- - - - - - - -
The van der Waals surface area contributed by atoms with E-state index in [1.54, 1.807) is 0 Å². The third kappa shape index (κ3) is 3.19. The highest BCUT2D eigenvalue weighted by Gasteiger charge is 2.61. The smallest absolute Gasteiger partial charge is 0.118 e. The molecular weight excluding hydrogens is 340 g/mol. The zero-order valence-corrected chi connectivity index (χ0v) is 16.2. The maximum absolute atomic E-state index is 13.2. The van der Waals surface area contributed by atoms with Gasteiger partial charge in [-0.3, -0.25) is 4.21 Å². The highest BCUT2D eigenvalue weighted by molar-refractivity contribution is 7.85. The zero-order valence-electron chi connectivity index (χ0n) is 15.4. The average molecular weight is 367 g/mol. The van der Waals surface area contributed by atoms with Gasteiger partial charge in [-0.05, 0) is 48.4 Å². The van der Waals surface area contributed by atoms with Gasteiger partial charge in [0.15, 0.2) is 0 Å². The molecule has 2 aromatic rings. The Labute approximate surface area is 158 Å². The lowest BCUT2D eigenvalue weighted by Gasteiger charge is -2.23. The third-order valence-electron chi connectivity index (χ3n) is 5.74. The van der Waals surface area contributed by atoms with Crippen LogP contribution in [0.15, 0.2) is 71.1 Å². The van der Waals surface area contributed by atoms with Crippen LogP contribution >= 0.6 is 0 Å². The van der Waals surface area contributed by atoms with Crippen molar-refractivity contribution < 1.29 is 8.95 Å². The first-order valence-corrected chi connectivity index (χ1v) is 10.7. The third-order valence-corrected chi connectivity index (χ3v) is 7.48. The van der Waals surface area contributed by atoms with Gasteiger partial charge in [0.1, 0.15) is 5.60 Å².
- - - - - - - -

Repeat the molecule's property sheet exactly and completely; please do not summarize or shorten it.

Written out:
The van der Waals surface area contributed by atoms with E-state index in [1.54, 1.807) is 0 Å². The third kappa shape index (κ3) is 3.19. The highest BCUT2D eigenvalue weighted by Gasteiger charge is 2.61. The smallest absolute Gasteiger partial charge is 0.118 e. The molecular weight excluding hydrogens is 340 g/mol. The zero-order valence-corrected chi connectivity index (χ0v) is 16.2. The maximum absolute atomic E-state index is 13.2. The van der Waals surface area contributed by atoms with Gasteiger partial charge in [-0.3, -0.25) is 4.21 Å². The highest BCUT2D eigenvalue weighted by molar-refractivity contribution is 7.85. The zero-order valence-electron chi connectivity index (χ0n) is 15.4. The average molecular weight is 367 g/mol. The van der Waals surface area contributed by atoms with Gasteiger partial charge in [-0.05, 0) is 48.4 Å². The van der Waals surface area contributed by atoms with Gasteiger partial charge in [0.15, 0.2) is 0 Å². The molecule has 2 aromatic rings. The Labute approximate surface area is 158 Å². The lowest BCUT2D eigenvalue weighted by Gasteiger charge is -2.23. The third-order valence-electron chi connectivity index (χ3n) is 5.74. The van der Waals surface area contributed by atoms with Crippen LogP contribution in [0.15, 0.2) is 71.1 Å². The van der Waals surface area contributed by atoms with Crippen LogP contribution >= 0.6 is 0 Å². The van der Waals surface area contributed by atoms with Crippen molar-refractivity contribution < 1.29 is 8.95 Å². The first-order valence-corrected chi connectivity index (χ1v) is 10.7. The third-order valence-corrected chi connectivity index (χ3v) is 7.48. The van der Waals surface area contributed by atoms with Gasteiger partial charge in [0.1, 0.15) is 5.60 Å².